Postpartum Survival Strategies

Postpartum Survival Strategies

In some traditional cultures, women take the first 30 days after the birth of a baby to recover from pregnancy and childbirth and learn how to care for their new baby. However, in many modern cultures women are expected to bounce back and return to managing their jobs and households almost immediately.

Ten to 15 percent of women experience postpartum depression. Why? Women with new babies are often on their own when recovering from childbirth. Their lives are no longer based on regular schedules, but rather on baby’s empty or full stomach. Isolation from social interactions with adults can bring a loss of identity that women had not experienced at work. New mothers may never have been responsible for another human being 24 hours a day and the learning curve is steep.

Reach out for help, give yourself time to recover, and enjoy the time you have to bond with your baby.

10 Tips to Help You Create a Happy and Healthy Postpartum Period

1. Get help

If you have extended family, they can help with household chores, cooking, and even holding the baby while you catch a catnap. Utilize the paternity leave available in Canada so your husband can help at home. Join a mom’s support group. We are not used to reaching out, but humans are interdependent, not independent–think tribal!

2. Get organized

Take a class in the prenatal period on breastfeeding and caring for your baby if you have no previous experience. Cook and freeze nutritious meals before your due date.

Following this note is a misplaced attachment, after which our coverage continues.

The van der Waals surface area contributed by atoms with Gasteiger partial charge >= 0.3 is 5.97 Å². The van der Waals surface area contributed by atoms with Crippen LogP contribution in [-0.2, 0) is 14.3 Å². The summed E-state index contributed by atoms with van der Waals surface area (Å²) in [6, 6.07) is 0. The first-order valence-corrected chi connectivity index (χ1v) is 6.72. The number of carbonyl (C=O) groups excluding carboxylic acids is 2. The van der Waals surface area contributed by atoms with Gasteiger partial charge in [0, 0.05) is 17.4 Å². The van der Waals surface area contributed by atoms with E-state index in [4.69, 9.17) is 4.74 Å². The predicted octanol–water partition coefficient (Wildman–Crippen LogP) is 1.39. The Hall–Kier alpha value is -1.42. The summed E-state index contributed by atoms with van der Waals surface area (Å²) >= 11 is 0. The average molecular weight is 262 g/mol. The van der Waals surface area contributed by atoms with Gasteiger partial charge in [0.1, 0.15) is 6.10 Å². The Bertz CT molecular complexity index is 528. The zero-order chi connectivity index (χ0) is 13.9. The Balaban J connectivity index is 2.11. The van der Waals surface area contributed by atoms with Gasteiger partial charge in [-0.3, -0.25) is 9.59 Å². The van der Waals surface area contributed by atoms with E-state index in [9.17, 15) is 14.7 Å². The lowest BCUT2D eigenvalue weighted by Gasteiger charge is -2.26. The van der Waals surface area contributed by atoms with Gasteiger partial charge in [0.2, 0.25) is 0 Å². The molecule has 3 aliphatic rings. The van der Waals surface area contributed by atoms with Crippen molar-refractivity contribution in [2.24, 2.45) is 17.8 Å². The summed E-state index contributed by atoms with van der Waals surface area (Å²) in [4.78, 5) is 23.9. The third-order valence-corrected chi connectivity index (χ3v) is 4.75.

3. Get rest

Many moms are so busy entertaining friends and family who want to see the new baby that they become exhausted. Take a few days to recover before you start receiving visitors (unless they are there to help). Rest when the baby sleeps, so you have energy for night feedings.

4. Get exercise

Research shows that exercise aids in relieving depression. Just 10 minutes a day moving around with your baby in the living room to music is a great start.

5. Breastfeed

Breastfeeding has been shown to increase the maternal/infant bond. Hormones in breast milk help mother cope better with stress and induce sleep.

6. Nourish your body with good foods

Eat small meals and snacks frequently throughout the day so your blood sugar does not crash (leading to more periods of depression). Smoothies are great options (and can be frozen into popsicles). Make up big pots of soup to last a few days.

7. Get your essential fatty acids

In a study of omega-3 supplementation, 500 mg provided a reduction of 50 percent in postpartum depression symptoms. Enjoy raw nuts and seeds and cold pressed omega-3 and -6 oils on steamed veggies, grains, and salads; these also help your baby’s brain and neurological development.

8. Get your iron

A 2005 study showed decreased maternal/infant bonding and an increase in postpartum depression in mothers who were iron deficient. Take 20 to 30 mg of liquid iron for at least the first six weeks.

Dark leafy greens are also rich in iron.

9. Take a few moments to relax

Have a bath with essential oils of rosemary and lavender, which both help with mood elevation.

10. Get help early

Tell your health care professional if you are struggling during the postpartum period. Ask about natural remedies such as St. John’s wort, homeopathic remedies such as Sepia, counselling, and support groups. Resources are available in your community.

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